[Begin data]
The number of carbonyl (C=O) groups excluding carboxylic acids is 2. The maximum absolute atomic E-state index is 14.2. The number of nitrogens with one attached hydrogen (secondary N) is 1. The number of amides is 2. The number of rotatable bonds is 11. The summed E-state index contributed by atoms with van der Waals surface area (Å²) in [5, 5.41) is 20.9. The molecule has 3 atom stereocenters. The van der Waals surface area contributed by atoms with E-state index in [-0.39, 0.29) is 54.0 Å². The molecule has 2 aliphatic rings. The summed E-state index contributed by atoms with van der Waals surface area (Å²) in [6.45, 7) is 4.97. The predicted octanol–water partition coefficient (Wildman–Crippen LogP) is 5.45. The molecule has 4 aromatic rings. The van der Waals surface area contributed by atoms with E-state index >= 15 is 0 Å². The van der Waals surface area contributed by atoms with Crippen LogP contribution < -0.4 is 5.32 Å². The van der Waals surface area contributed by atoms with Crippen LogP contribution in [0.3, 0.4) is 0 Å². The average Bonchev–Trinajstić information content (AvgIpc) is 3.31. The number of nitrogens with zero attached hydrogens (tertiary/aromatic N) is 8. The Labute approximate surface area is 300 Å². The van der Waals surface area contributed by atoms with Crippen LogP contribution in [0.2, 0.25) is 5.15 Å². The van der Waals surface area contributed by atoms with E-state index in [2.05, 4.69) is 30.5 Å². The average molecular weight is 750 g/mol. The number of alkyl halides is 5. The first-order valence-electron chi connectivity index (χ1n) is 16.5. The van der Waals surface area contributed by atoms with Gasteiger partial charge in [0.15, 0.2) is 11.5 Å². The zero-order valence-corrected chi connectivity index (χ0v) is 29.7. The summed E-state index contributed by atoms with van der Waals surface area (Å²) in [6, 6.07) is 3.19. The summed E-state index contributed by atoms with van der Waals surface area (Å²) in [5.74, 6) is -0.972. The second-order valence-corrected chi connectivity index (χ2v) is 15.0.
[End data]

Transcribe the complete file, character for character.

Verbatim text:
The number of carbonyl (C=O) groups excluding carboxylic acids is 2. The maximum absolute atomic E-state index is 14.2. The number of nitrogens with one attached hydrogen (secondary N) is 1. The number of amides is 2. The number of rotatable bonds is 11. The summed E-state index contributed by atoms with van der Waals surface area (Å²) in [5, 5.41) is 20.9. The molecule has 3 atom stereocenters. The van der Waals surface area contributed by atoms with E-state index in [-0.39, 0.29) is 54.0 Å². The molecule has 2 aliphatic rings. The summed E-state index contributed by atoms with van der Waals surface area (Å²) in [6.45, 7) is 4.97. The predicted octanol–water partition coefficient (Wildman–Crippen LogP) is 5.45. The molecule has 4 aromatic rings. The van der Waals surface area contributed by atoms with E-state index >= 15 is 0 Å². The van der Waals surface area contributed by atoms with Crippen LogP contribution < -0.4 is 5.32 Å². The van der Waals surface area contributed by atoms with Crippen LogP contribution in [0.3, 0.4) is 0 Å². The average Bonchev–Trinajstić information content (AvgIpc) is 3.31. The number of nitrogens with zero attached hydrogens (tertiary/aromatic N) is 8. The Labute approximate surface area is 300 Å². The van der Waals surface area contributed by atoms with Crippen LogP contribution in [0.2, 0.25) is 5.15 Å². The van der Waals surface area contributed by atoms with E-state index in [2.05, 4.69) is 30.5 Å². The average molecular weight is 750 g/mol. The number of alkyl halides is 5. The first-order valence-electron chi connectivity index (χ1n) is 16.5. The van der Waals surface area contributed by atoms with Gasteiger partial charge in [0.15, 0.2) is 11.5 Å². The zero-order valence-corrected chi connectivity index (χ0v) is 29.7. The summed E-state index contributed by atoms with van der Waals surface area (Å²) in [6, 6.07) is 3.19. The summed E-state index contributed by atoms with van der Waals surface area (Å²) in [5.74, 6) is -0.972. The second-order valence-corrected chi connectivity index (χ2v) is 15.0.